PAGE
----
Management of Fat Metabolism
We are all aware that it is possible to become fat by eating excess amounts of any kind of food. One would expect that excess calories taken in as fat would be stored as fat. In fact, that is the case as fat is transported from the intestinal cells through the blood for deposit in adipose tissue by a elaborate process involving the breakdown and resynthesis of the fat molecule (triglyceride) each time it is necessary to move from one cell or tissue to another.
A. Synthesis of Fat During the Fed State
Excess calories in the form of carbohydrate (sugars, starches) and protein (both animal and vegetable) are converted to fat in a complex series of reactions that occur in the liver. The biochemical reactions that underlie these conversions are too complex and ornate to consider here. As described earlier, the TCA cycle is the point at which the carbon skeletons derived from fuels of all types, carbohydrate, protein, and fat, are converted into common intermediates and released as carbon dioxide with the production of energy. Recall that this series of reactions occurs in a subcellular organelle, the mitochondrion, and lies at the very core of metabolism.
One of the intermediates of the TCA cycle is a six carbon molecule known as citrate or citric acid. Under fed conditions where there are adequate levels of fuel, citric acid serves as key intermediate in the conversion of excess carbohydrate and protein to fat. The carbon based structures in sugar and amino acids (the building blocks of carbohydrates and proteins, respectively) are passed through individual pathways of biochemical
reactions that progressively convert them to one, and in some cases more than one, of the compounds of the TCA cycle. These are in turn converted to citrate as part of the cycle itself. Citrate is then removed from the mitochondria and used to form a critical intermediate, Malony CoA, needed for fat synthesis.
During the fed state, the liver is actively synthesizing fat as a way of storing excess calories for use at a later time. While fat is synthesized in the liver, a healthy liver does not store fat. Instead, newly synthesized fat is converted to a transport form similar to the chylomicron described earlier. Known as Very Low Density Lipoprotein (VLDL), these transport vesicles contain a core composed of a small droplet of triglyceride (fat), surrounded by protein and detergent- like molecules (amphipathic molecules, largely phospholipids) that make them stable in the water-based environment of the cells and the blood. The VLDLs are released from the liver to the blood, transporting the triglyceride for storage in various tissues of the body, primarily adipose (fat) tissue and, to a lesser extent, muscle.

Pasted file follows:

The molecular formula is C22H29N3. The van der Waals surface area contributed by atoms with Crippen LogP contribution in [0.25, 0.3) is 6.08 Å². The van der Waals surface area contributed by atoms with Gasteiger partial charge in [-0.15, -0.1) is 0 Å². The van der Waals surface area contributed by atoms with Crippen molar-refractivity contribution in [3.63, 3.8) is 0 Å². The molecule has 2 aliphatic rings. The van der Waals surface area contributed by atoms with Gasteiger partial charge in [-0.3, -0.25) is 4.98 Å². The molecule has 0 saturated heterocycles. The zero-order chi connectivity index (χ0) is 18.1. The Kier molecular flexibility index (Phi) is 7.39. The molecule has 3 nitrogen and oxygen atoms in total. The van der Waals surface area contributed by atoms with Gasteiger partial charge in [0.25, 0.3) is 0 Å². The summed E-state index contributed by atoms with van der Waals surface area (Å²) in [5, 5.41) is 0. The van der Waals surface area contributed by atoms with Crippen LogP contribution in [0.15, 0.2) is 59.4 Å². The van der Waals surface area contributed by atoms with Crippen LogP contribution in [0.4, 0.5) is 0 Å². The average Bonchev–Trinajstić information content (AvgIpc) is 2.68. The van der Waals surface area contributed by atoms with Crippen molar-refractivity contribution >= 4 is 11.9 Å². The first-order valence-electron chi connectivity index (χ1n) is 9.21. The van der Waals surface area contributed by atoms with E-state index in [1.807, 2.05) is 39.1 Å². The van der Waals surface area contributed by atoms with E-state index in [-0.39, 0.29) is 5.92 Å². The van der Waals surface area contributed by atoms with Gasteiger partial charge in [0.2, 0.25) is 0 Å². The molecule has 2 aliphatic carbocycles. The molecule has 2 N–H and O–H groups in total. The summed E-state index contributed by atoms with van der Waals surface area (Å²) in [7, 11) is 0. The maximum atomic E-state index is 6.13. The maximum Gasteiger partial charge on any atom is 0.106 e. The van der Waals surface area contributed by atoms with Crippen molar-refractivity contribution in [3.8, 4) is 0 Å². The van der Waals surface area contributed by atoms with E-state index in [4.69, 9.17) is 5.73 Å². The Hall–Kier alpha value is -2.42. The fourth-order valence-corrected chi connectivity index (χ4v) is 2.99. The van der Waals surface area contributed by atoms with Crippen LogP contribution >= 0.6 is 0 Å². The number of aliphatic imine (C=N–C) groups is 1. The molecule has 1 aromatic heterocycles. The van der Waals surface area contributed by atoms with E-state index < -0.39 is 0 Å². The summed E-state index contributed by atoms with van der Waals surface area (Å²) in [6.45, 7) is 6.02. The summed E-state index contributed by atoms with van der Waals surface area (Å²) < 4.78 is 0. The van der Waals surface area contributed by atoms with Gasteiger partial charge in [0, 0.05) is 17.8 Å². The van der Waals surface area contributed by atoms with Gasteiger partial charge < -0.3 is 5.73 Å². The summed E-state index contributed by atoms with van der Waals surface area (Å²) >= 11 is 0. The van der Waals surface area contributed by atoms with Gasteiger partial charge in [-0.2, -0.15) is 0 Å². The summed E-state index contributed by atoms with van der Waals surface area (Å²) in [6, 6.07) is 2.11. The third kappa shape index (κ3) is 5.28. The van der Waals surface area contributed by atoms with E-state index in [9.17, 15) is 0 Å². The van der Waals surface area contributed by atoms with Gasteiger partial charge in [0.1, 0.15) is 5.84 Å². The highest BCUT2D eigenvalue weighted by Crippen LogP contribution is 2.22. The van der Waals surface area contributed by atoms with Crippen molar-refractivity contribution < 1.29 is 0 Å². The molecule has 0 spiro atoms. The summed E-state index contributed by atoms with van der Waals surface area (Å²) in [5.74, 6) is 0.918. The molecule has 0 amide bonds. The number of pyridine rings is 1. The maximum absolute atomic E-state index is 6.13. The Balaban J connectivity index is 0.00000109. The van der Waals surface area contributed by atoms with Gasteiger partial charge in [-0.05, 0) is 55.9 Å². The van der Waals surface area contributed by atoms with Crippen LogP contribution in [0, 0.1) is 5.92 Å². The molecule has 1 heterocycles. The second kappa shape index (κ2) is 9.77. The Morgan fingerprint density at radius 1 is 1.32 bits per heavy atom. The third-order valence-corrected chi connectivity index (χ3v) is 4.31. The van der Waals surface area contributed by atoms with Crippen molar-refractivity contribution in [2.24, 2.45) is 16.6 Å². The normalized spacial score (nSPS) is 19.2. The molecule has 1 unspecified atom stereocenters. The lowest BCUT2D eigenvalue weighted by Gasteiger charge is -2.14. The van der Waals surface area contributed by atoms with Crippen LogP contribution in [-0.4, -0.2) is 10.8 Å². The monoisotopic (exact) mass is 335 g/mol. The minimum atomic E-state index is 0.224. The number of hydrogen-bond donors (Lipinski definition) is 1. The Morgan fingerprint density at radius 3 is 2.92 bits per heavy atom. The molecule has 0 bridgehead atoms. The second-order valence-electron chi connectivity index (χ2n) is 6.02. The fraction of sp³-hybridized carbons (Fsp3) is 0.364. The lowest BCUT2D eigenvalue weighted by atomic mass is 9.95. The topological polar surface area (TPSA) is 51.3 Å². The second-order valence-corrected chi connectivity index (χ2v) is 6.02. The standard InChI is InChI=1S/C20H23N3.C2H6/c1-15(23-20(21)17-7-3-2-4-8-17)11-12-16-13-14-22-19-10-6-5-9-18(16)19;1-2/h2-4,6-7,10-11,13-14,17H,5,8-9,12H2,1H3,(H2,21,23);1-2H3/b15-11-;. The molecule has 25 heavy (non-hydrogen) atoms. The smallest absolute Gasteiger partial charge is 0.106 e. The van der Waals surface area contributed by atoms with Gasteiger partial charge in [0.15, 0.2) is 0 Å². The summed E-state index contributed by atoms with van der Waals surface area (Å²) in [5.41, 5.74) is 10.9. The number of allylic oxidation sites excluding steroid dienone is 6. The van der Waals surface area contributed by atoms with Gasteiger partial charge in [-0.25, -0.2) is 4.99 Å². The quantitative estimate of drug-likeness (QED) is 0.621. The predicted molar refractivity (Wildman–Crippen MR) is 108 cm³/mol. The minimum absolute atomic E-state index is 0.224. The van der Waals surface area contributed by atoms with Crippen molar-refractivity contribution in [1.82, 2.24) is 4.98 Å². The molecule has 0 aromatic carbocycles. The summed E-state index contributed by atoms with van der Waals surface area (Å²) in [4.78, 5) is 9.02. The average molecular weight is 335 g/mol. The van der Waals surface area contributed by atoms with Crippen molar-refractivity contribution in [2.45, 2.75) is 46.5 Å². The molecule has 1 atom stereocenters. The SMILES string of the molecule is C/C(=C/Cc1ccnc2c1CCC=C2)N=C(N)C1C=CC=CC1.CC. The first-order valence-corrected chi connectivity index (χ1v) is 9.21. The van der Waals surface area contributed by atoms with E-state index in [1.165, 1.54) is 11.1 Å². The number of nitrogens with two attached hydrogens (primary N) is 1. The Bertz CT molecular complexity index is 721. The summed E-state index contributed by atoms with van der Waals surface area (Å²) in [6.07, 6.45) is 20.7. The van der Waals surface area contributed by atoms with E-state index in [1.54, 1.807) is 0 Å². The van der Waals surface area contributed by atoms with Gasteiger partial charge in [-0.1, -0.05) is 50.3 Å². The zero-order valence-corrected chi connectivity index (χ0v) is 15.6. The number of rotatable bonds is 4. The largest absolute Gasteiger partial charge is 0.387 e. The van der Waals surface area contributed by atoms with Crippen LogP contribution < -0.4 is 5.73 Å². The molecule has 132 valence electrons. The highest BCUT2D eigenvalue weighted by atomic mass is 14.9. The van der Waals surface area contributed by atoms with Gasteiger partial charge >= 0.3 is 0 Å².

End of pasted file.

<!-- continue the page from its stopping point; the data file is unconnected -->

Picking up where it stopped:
B. Fat Breakdown During the Fasting State
As mentioned above, low blood glucose levels are interpreted by the endocrine system as a signal that the body has inadequate levels of fuel in the blood. The endocrine system responds by decreasing the release of insulin and increasing the release of other hormones, particularly glucagon. Taken together, these changes produce a set of metabolic adjustments as the body accommodates to the decreasing
availability of fuels characteristic of the fasting state.
Because of the central role of the liver in managing fuels, many of the central adjustments act to alter liver function. In the context of fat metabolism, as a consequence of the transition from fed to fasting the liver stops the synthesis of fat and VLDL. In the fasting state fat (triglyceride) storage is turned off and triglyceride stored in adipose tissue begins to be broken down. In this process, each triglyceride molecule is disassembled to form three molecules of free fatty acid and the three carbon glycerol molecule and these are released to the blood.
The liver has the richest blood supply of any organ, and as a consequence has excellent access to circulating fuels. During fasting, free fatty acids are the body's major fuel while glycerol provides some of the carbon necessary for glucose synthesis. As described above, the liver carries out gluconeogenesis. In that process the liver actively converts two molecules of glycerol (two three carbon molecules) into one molecule of glucose (one six carbon molecule) and releases that glucose to the blood for use by other tissues.
Fatty acid breakdown occurs within a subcellular structure, the mitochondrion, a kind of cellular organ and thus termed an "organelle." The mitochondria serve as a kind of "powerhouse" for the cell where the final stage of fuel consumption and energy production occurs. Typically, a single cell has many mitochondria to assure that the cell's energy requirements are met.